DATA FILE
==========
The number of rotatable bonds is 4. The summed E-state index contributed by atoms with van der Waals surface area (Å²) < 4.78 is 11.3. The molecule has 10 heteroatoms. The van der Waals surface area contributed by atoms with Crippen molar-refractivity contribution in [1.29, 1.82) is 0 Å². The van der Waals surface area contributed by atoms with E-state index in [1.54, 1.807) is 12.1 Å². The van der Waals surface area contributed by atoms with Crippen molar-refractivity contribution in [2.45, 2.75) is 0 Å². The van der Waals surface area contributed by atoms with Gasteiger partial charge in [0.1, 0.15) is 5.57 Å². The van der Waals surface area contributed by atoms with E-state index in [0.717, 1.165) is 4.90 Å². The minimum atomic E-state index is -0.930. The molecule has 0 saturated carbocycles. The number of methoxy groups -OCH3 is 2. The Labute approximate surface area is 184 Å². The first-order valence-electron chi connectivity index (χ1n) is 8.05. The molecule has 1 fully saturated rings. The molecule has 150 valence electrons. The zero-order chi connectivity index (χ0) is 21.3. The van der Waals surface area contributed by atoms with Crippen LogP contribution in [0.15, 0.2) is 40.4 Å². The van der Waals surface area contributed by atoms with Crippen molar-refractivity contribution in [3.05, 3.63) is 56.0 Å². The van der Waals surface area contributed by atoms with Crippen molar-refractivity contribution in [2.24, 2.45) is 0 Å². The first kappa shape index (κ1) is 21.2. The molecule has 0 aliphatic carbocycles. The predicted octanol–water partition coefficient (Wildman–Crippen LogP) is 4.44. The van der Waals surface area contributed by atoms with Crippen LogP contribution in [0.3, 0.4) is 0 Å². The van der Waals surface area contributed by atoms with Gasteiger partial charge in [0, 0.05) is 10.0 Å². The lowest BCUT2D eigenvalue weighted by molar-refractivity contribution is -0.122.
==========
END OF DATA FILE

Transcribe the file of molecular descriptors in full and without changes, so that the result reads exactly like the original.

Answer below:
The number of rotatable bonds is 4. The summed E-state index contributed by atoms with van der Waals surface area (Å²) < 4.78 is 11.3. The molecule has 10 heteroatoms. The van der Waals surface area contributed by atoms with Crippen molar-refractivity contribution in [1.29, 1.82) is 0 Å². The van der Waals surface area contributed by atoms with E-state index in [1.54, 1.807) is 12.1 Å². The van der Waals surface area contributed by atoms with Crippen molar-refractivity contribution in [2.45, 2.75) is 0 Å². The van der Waals surface area contributed by atoms with Gasteiger partial charge in [0.1, 0.15) is 5.57 Å². The van der Waals surface area contributed by atoms with E-state index in [0.717, 1.165) is 4.90 Å². The minimum atomic E-state index is -0.930. The molecule has 0 saturated carbocycles. The number of methoxy groups -OCH3 is 2. The Labute approximate surface area is 184 Å². The first-order valence-electron chi connectivity index (χ1n) is 8.05. The molecule has 1 fully saturated rings. The molecule has 150 valence electrons. The zero-order chi connectivity index (χ0) is 21.3. The van der Waals surface area contributed by atoms with Crippen LogP contribution in [0.15, 0.2) is 40.4 Å². The van der Waals surface area contributed by atoms with Crippen molar-refractivity contribution in [3.05, 3.63) is 56.0 Å². The van der Waals surface area contributed by atoms with Crippen molar-refractivity contribution in [2.24, 2.45) is 0 Å². The first kappa shape index (κ1) is 21.2. The molecule has 0 aliphatic carbocycles. The predicted octanol–water partition coefficient (Wildman–Crippen LogP) is 4.44. The van der Waals surface area contributed by atoms with Crippen LogP contribution in [0.3, 0.4) is 0 Å². The van der Waals surface area contributed by atoms with Gasteiger partial charge in [0, 0.05) is 10.0 Å². The lowest BCUT2D eigenvalue weighted by molar-refractivity contribution is -0.122.